The 2018 midterms saw the passage in several states of Marsy’s Law: a law that elevates the “rights” of victims at the expense of criminal defendants. Marsy’s Law gives crime victims certain procedural rights, such as the right to be notified of a defendant’s release from custody and the right to withhold evidence. Voters in Florida, Georgia, Kentucky, Nevada, North Carolina, and Oklahoma approved Marsy’s Law as a ballot measure in the 2018 midterms. Voters in California, Illinois, Montana, North Dakota, Ohio, and South Dakota have already approved some version of the law.

Marsy’s Law takes its name from Marsalee Nicholas, a teenage girl who was killed by an ex-boyfriend. After her death, Marsy’s parents ran into her accused killer at the grocery store, and they were upset because the government did not alert them to the fact that the state had released the accused on bail. Marsy’s Law For All is an organization devoted to advocating for the passage of the law across the country through the passage of constitutional amendments. The campaign to pass the amendments across the country is funded by Marsy’s brother, a billionaire who has spent over 71 million of his own money to advocate for Marsy’s Law.

Arguing for increased rights for victims comes at the expense of the accused, who have been caught up in a system that is extremely prejudicial towards poor people of color. Marsy’s Law attempts to create a false equivalency, in which the criminal justice system is supposed to protect both the rights of the accused and victims equally, ignoring the fact that victims are not plaintiffs in criminal matters. Rather, the state is the “plaintiff” attempting to incarcerate the accused. Advocating for victims’ rights ignores this distinction. One example of a right Marsy’s Law provides is the “right to privacy,” which the state of California has interpreted to allow victims to withhold evidence by refusing discovery, depositions, and interviews. Essentially, this prevents defendants from confronting the evidence being used against them, which violates a fundamental right of defendants in the criminal justice system. This strategy could also potentially backfire in that it would allow defendants to more easily overturn convictions based on withholding of exculpatory evidence. In South Dakota, one unintended consequence of this law has been the inability of law enforcement to gather as many tips because of the withholding of victim names out of a concern for privacy.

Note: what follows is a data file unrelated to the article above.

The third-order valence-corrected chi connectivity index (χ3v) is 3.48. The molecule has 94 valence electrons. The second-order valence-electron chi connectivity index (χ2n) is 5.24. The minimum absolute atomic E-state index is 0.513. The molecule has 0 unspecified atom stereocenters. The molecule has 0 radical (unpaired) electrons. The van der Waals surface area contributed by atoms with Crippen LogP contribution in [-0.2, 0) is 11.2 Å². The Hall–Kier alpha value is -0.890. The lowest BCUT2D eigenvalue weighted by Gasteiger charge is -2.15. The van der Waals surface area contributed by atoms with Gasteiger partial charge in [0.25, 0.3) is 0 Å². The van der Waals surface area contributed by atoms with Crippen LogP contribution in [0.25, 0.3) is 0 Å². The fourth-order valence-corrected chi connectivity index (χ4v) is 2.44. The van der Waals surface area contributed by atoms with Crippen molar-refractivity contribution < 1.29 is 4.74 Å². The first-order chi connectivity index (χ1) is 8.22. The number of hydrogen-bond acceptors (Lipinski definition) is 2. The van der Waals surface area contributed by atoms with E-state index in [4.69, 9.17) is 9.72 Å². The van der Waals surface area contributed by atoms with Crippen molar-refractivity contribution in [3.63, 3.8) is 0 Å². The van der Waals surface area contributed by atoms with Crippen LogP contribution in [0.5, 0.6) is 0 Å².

Another problem with the ballot measures lies in their vague nature. In Kentucky, the ballot measure reads, “Are you in favor of providing constitutional rights to victims of crime, including the right to be treated fairly, with dignity and respect, and the right to be informed and to have a voice in the judicial process?” Franklin Circuit Judge Thomas Wingate ruled that this question was so vaguely worded that it could not be certified as official if it passes. Despite the fact that Marsy’s Law would add ten new constitutional rights for victims, the question only asks if the voter supports vague rights for victims, such as “dignity” and “respect,” as well as “hav[ing] a voice.” What does this mean in practice? The model Marsy’s Law creates a “right to privacy” for victims but does not include an explanation of what this would mean. The law was so vague and poorly worded in South Dakota that legislators are now trying to pass an amendment to fix its problematic language. In Montana, the Supreme Court in Montana voided the constitutional amendment in October of 2017, which shows the law is often difficult for states to carry out in a constitutional manner. Additionally, the victim is not well-defined, which can lead to corporations and general members of the community being named victims. “Victim” in Marsy’s law is defined as “any person proximately harmed by the commission of a criminal offense.”

Marsy’s Law For All makes the argument that the state gives the accused many constitutional rights, while victims are not given the same rights in criminal proceedings. This analysis misunderstands the purpose of criminal proceedings, which is to determine the guilt or innocence of an accused person, and determine a punishment if guilt is found. The criminal process centers around the accused, and rights of the accused, because of the severe consequences of a guilty finding or a guilty plea. The accused face imprisonment in the U.S. system of mass incarceration and the daunting penalty of being stripped of their fundamental liberty and locked in cages. Marsy’s Law For All does not distinguish the accused from those convicted, referring to all of the accused as “criminals,” despite the fact that the accused are presumed innocent, a fundamental fact of our criminal justice system and one that our U.S. Constitution is built upon. Laws such as Marsy’s Law may appear appealing to voters on the because they refer to vague “rights for victims” without much more substance. Voters should be wary of the costs of implementing these types of statutes and the risks that come with vagueness. Voters should also recognize the purpose of the criminal justice system and the long history of procedural protections for defendants.

Written by

Regina is a 3L at HLS from Owensboro, Kentucky. She is interested in racial justice, prisoners' rights, immigration, gender equality, and economic justice. She spent her 1L summer at MALDEF and 2L summer NAACP LDF.

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